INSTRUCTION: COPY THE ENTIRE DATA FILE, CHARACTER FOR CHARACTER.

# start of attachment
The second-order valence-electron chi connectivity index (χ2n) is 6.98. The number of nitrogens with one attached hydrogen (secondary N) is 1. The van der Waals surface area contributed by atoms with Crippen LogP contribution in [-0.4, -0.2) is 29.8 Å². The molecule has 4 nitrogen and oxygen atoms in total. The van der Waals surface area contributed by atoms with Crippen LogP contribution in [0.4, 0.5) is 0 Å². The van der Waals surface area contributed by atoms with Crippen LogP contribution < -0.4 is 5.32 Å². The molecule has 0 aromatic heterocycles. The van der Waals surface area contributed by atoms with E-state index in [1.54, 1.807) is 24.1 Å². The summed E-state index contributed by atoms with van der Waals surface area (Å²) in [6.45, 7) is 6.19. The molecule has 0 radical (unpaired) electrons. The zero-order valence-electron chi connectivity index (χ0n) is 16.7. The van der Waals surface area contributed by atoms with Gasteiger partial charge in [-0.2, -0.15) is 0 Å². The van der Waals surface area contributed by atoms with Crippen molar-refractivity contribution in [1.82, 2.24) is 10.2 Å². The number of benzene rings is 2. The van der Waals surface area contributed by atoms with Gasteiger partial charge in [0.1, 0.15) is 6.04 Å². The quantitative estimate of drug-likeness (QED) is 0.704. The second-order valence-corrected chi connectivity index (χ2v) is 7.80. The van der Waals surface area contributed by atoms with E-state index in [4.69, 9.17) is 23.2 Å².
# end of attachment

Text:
The second-order valence-electron chi connectivity index (χ2n) is 6.98. The number of nitrogens with one attached hydrogen (secondary N) is 1. The van der Waals surface area contributed by atoms with Crippen LogP contribution in [-0.4, -0.2) is 29.8 Å². The molecule has 4 nitrogen and oxygen atoms in total. The van der Waals surface area contributed by atoms with Crippen LogP contribution in [0.4, 0.5) is 0 Å². The van der Waals surface area contributed by atoms with Crippen LogP contribution < -0.4 is 5.32 Å². The molecule has 0 aromatic heterocycles. The van der Waals surface area contributed by atoms with E-state index in [1.54, 1.807) is 24.1 Å². The summed E-state index contributed by atoms with van der Waals surface area (Å²) in [6.45, 7) is 6.19. The molecule has 0 radical (unpaired) electrons. The zero-order valence-electron chi connectivity index (χ0n) is 16.7. The van der Waals surface area contributed by atoms with Gasteiger partial charge in [-0.2, -0.15) is 0 Å². The van der Waals surface area contributed by atoms with Crippen molar-refractivity contribution in [1.82, 2.24) is 10.2 Å². The number of benzene rings is 2. The van der Waals surface area contributed by atoms with Gasteiger partial charge in [0.1, 0.15) is 6.04 Å². The quantitative estimate of drug-likeness (QED) is 0.704. The second-order valence-corrected chi connectivity index (χ2v) is 7.80. The van der Waals surface area contributed by atoms with E-state index in [4.69, 9.17) is 23.2 Å².